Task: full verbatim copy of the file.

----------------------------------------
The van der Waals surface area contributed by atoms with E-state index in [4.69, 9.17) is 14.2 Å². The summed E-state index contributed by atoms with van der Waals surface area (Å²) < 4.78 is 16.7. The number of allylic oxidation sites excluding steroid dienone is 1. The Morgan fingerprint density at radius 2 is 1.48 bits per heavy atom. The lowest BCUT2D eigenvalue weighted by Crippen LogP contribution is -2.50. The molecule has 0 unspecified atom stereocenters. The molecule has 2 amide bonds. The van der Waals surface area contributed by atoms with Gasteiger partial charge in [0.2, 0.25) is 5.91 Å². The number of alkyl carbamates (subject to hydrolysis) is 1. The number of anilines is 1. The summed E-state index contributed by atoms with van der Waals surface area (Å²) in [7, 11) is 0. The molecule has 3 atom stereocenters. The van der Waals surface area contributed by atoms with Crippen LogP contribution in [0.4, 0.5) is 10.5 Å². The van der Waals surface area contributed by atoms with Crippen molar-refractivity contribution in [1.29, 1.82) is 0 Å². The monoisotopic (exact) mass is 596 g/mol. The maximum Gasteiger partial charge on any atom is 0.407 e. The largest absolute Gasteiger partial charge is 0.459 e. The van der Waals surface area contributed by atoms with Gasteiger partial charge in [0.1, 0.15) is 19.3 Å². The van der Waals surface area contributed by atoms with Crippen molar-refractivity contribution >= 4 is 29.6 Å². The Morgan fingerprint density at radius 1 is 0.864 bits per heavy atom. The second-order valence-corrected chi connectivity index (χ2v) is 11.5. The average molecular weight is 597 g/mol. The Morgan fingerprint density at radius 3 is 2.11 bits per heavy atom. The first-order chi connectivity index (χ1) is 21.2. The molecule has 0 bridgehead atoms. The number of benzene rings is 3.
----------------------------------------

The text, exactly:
The van der Waals surface area contributed by atoms with E-state index in [4.69, 9.17) is 14.2 Å². The summed E-state index contributed by atoms with van der Waals surface area (Å²) < 4.78 is 16.7. The number of allylic oxidation sites excluding steroid dienone is 1. The Morgan fingerprint density at radius 2 is 1.48 bits per heavy atom. The lowest BCUT2D eigenvalue weighted by Crippen LogP contribution is -2.50. The molecule has 0 unspecified atom stereocenters. The molecule has 2 amide bonds. The van der Waals surface area contributed by atoms with Gasteiger partial charge in [0.2, 0.25) is 5.91 Å². The number of alkyl carbamates (subject to hydrolysis) is 1. The number of anilines is 1. The summed E-state index contributed by atoms with van der Waals surface area (Å²) in [7, 11) is 0. The molecule has 3 atom stereocenters. The van der Waals surface area contributed by atoms with Crippen LogP contribution in [0.4, 0.5) is 10.5 Å². The van der Waals surface area contributed by atoms with Crippen molar-refractivity contribution in [1.29, 1.82) is 0 Å². The monoisotopic (exact) mass is 596 g/mol. The maximum Gasteiger partial charge on any atom is 0.407 e. The largest absolute Gasteiger partial charge is 0.459 e. The van der Waals surface area contributed by atoms with Gasteiger partial charge in [0.1, 0.15) is 19.3 Å². The van der Waals surface area contributed by atoms with Crippen molar-refractivity contribution >= 4 is 29.6 Å². The Morgan fingerprint density at radius 1 is 0.864 bits per heavy atom. The second-order valence-corrected chi connectivity index (χ2v) is 11.5. The average molecular weight is 597 g/mol. The Morgan fingerprint density at radius 3 is 2.11 bits per heavy atom. The first-order chi connectivity index (χ1) is 21.2. The molecule has 0 bridgehead atoms. The number of benzene rings is 3.